Mark Wagler speaks on reshaping classrooms with Narrative Pedagogy.

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Reshaping classrooms with narrative pedagogy.

Mark Wagler writes…
In the early 70’s, when I first felt the call of oral stories, I imagined being a traveling storyteller, a minstrel performing for new audiences in new places. After telling stories, teaching storytelling, and directing story collecting projects in more than 700 schools and at hundreds of museums, universities, festivals, libraries, historical societies, conferences, and other learning environments, I got tired of living on the road. I realized that many of my stories focused on a deep sense of community, and hungered to stay at home. In teacher workshops, I talked about deep applications of storytelling in all aspects of the curriculum, but didn’t get the opportunity to live out my theories.

When I returned to classroom teaching in the late 80’s, I began to image the curriculum as a story. I had no intention of telling stories all day long, but instead wanted to structure the classroom with the elements of storytelling. As a folklorist, I had recorded and studied many traditional storytellers, and read what other folklorists had to say about traditional narratives and tellers.

I knew that traditional storytelling is improvised around traditional images, and already felt confident in improvising my instruction. But did improvisation have anything to do with learning, and with the experience of being a student? I pushed the metaphor to include problem solving and inquiry. Stories, of course, are about characters solving problems. I began to give my student learning experiences in which they solved complex real-world problems. I helped my students create science investigations based on their own questions. Extended inquiry projects became the highlight of the school year.

Gradually I built up a theory of narrative pedagogy, and a set of teaching practices that helped students experience their lives and the world around them as a story. Imagery, repetition, dialogue, boundaries, body awareness, and community now shaped my classroom as they once had shaped my storytelling. Our explorations of local ecosystems and neighborhoods yielded a constant stream of stories. And stories were equally important in our study of algebra, journal writing, and media productions.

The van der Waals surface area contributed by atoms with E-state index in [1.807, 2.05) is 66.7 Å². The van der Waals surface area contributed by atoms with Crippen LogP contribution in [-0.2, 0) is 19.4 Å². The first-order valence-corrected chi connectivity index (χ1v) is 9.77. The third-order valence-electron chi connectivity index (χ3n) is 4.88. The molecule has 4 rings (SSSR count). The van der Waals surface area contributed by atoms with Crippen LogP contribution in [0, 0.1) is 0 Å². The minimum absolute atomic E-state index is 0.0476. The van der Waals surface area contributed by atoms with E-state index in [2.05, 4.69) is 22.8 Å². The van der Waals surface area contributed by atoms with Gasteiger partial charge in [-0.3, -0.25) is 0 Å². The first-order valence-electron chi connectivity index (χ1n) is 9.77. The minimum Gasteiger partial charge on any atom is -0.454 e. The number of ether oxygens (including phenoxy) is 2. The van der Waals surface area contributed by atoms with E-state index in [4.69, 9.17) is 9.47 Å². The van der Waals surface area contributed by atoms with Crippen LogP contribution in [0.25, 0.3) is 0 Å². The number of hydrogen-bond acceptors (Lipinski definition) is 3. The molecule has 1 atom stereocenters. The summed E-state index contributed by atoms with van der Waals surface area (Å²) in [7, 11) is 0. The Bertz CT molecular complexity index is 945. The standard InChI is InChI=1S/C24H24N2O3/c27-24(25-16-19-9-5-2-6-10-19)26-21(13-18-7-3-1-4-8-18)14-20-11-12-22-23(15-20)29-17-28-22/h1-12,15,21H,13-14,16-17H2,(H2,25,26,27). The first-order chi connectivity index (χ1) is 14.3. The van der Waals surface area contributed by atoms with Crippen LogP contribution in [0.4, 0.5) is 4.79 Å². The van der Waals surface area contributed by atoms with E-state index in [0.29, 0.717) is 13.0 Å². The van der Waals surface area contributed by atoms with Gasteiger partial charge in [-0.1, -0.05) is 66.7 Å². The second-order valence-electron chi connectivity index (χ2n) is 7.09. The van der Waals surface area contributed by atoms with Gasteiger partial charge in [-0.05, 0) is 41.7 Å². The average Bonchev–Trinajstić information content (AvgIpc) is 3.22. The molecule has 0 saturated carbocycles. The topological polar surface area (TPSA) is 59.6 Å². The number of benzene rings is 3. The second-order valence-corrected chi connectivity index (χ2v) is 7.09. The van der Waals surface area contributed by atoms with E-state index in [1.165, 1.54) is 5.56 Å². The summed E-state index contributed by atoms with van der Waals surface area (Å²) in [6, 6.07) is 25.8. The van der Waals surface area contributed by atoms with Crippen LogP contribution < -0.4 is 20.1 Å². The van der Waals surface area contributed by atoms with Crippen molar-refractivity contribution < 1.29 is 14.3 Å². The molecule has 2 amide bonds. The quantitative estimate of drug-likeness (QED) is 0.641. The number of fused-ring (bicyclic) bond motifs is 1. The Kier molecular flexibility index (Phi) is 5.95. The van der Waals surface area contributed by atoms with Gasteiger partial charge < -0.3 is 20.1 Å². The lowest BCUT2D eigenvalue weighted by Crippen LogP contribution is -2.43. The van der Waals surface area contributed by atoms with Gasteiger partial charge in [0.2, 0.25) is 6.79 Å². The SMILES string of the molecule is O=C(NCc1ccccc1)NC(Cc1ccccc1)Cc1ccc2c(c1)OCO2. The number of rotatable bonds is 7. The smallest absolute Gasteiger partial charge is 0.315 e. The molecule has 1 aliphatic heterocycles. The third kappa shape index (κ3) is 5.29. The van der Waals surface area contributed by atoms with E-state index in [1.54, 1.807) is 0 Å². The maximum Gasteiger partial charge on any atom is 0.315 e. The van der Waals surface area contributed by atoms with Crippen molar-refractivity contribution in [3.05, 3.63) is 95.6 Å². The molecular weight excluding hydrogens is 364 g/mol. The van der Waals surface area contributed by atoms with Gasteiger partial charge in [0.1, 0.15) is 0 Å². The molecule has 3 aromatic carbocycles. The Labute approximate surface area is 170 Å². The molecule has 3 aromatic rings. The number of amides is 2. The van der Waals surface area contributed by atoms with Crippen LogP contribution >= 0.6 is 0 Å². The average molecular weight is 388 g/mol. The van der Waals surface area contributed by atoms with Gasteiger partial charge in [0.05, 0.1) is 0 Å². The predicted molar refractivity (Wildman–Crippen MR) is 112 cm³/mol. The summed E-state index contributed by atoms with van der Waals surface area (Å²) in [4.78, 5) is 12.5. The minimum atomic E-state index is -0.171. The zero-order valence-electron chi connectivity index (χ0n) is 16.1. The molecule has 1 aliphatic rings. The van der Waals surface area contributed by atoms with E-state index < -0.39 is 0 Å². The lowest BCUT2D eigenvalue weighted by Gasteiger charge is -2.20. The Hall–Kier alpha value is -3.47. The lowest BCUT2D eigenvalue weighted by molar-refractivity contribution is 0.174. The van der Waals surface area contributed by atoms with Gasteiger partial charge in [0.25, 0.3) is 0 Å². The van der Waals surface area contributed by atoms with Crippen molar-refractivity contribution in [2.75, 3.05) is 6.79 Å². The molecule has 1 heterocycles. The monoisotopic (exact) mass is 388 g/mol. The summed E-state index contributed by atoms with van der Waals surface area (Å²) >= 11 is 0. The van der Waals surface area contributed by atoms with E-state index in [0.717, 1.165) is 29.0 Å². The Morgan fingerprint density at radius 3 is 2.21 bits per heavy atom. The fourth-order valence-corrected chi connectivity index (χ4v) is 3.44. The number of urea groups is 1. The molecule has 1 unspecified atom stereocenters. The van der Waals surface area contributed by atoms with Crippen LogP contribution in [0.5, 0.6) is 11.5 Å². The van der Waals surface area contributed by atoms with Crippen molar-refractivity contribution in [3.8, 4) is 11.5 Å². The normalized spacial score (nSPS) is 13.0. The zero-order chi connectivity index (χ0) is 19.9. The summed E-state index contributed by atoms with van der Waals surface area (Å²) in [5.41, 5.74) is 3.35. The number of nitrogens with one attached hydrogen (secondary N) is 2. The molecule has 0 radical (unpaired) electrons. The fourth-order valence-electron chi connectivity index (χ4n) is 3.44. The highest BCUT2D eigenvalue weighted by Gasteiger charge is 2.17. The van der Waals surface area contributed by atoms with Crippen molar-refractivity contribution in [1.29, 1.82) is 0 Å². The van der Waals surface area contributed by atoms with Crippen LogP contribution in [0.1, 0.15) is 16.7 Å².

Mark Wagler grew up in a large Amish-Mennonite farm family in Ohio. He studied cultural history in graduate school at the Universität Bern in Switzerland, the history of science and Renaissance/Reformation at the University of Chicago, and received an M.A. in theatre at the University of Wisconsin.

As a free-lance storyteller and folklorist, Mark conducted long term educational projects with the Museum of the Wisconsin Historical Society, Wisconsin Department of Public Instruction, Wisconsin Public Radio, Kohler Art Center in Sheboygan, the Center for the Study of Upper Midwestern Cultures at the University of Wisconsin-Madison, and directed two year-long teacher-training programs with UW-Madison and the Madison school district on storytelling in the language arts and social studies. He was the first president of the Northlands Storytelling Network and co-director of Heads & Tales, an international conference on storytelling in education.

Until recently, Mark taught a multiage fourth and fifth grade classroom at Randall School in Madison, Wisconsin. As a co-founder of the Heron Network, the Heron Institute, and Great Blue: A Journal of Student Inquiry, he helped provide training and organize collaboration among teachers who emphasize equity, inquiry, local study, and networking in their classrooms. His students regularly observed nature in an outdoor classroom he helped establish at his school and on biweekly “Mornings-in-the-Marsh” at nearby Lake Wingra.

In recent years, his students have taken culture tours of their county, nearby neighborhoods, and seven Hmong communities throughout Wisconsin. Students presented the results of their inquiries via student journals and conferences, museum exhibits, a book, videos, web sites, and local and global classroom networks. He has published articles and book chapters and presented many workshops and keynote addresses based on his teaching, storytelling, and fieldwork. Among numerous academic and teaching awards he has received are a Woodrow Wilson Fellowship, the Dorothy Howard Prize in Folklife Education from the American Folklore Society, and a Presidential Award for Excellence in Teaching Mathematics and Science.

Mark is now program manager of the Local Games Lab at the University of Wisconsin, where he helps create augmented reality games about local places, support teachers who use these games in their classrooms, and research student learning. Although place-based games are a new media for Mark, their NPCs, roles, and challenges feel very familiar to Mark. He is still teaching with stories.

A few web sites:

Park Street Cultural Tour:

Vodcast stories from the Greenbush Cultural Tour:

Local Games Lab: